There are also studies that locate mezcal origin in the west and in the center of Mexico, however, historical data have been found that show that in Guerrero there were indications of mezcal elaboration in the viceroyalty.

It is said that the distillation process is a legacy of the Spaniards, thanks to the Arabs, and it was introduced to Mexico in the 16th century but became widely used from the 18th century on. From that moment on, the manufacture of distilled alcohols such as mezcal, brandy and tequila was possible.

However, there are several theories about the birth of mezcal, one of them is the pre-Hispanic origin or early distillation around 400 BC made by the people of Xochitecatl-Cacaxtla (Tlaxcala) knew the process of fermentation and distillation of mezcal as a ritual drink .

According to Jesús Espina, who is a mezcalero and founder of the Maguey Archive project, ceremonial centers like the one in Cacaxtla were directly linked to lunar deities. Such as with the mezcal whose goddess Mayahuel was directly related to the same star. According to Espina, it would not be surprising to think that the ancient Mexicans already distilled drinks before the arrival of the conquerors.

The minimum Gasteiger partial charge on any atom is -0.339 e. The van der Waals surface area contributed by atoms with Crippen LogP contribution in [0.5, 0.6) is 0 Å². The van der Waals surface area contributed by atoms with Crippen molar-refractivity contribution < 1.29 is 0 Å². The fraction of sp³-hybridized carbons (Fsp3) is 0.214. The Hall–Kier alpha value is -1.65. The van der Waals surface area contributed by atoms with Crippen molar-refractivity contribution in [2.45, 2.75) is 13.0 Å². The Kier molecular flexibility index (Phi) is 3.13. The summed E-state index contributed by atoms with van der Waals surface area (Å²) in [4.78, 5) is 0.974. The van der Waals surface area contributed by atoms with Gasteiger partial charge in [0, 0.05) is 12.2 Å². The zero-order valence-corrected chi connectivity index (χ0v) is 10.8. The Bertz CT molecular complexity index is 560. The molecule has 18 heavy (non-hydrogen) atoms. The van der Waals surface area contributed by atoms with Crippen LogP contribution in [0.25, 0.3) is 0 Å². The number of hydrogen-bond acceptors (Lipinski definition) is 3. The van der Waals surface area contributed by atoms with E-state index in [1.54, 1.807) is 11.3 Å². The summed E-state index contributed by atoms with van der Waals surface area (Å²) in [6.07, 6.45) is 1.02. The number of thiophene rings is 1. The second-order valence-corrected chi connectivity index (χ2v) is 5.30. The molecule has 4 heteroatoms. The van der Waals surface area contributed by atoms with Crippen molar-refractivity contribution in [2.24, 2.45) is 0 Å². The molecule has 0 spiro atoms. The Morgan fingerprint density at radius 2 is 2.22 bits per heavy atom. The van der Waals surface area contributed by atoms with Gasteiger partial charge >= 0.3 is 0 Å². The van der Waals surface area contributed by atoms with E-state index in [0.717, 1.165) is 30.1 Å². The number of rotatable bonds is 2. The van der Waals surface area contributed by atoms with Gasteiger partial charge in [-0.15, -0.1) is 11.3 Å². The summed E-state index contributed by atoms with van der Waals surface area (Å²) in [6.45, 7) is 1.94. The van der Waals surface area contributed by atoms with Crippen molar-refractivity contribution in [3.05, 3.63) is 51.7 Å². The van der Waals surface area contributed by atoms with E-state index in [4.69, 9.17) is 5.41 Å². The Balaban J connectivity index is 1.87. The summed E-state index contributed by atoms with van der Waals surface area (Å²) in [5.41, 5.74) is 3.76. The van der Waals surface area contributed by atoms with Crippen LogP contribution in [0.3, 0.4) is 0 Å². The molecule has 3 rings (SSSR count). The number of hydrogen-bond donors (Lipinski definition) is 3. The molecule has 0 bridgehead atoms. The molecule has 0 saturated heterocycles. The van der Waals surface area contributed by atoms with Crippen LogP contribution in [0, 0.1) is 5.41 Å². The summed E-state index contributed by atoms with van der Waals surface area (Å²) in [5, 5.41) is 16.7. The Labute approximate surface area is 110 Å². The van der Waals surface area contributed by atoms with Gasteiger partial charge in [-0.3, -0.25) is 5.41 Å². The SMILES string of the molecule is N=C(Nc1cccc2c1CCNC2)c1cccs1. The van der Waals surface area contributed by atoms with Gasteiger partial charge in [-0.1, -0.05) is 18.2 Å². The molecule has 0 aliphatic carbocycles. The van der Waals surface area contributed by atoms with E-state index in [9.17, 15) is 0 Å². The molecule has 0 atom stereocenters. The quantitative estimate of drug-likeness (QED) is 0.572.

For him, as for the other researchers who made these discoveries in Colima, Jalisco and Tlaxcala, the slogan is clear: mezcal was made long before the Colony, with techniques that many civilizations in other parts of the world knew how to master until much later.

On the other hand, it is also said that in Colima, Mexico, bule and trifid type vessels have been found that may have been used to distill beverages (1500-1000 BC).

Although pieces of chewed cooked maguey dating back 10,000 years have been found in Yagul, Oaxaca, no traces of distillation instruments have been found.

Another theory is that of coconut wine, which says that during the viceroyalty, one of the trade routes was that of the Manila Galleon in the Pacific Ocean, which set sail from the Philippines to the port of Acapulco and Colima. In this galleon, Filipino slaves were taken to New Spain and it is said that they made a distillate made from the sap of the buds of the coconut palm that they called Tuba and, during the viceroyalty, the distilled Tuba was called Vino de cocos.

This indicates the possible first distillation of mezcal by the hand of the first Filipino sailors, who brought with them techniques and alembics, an object to carry out a traditional distillation process.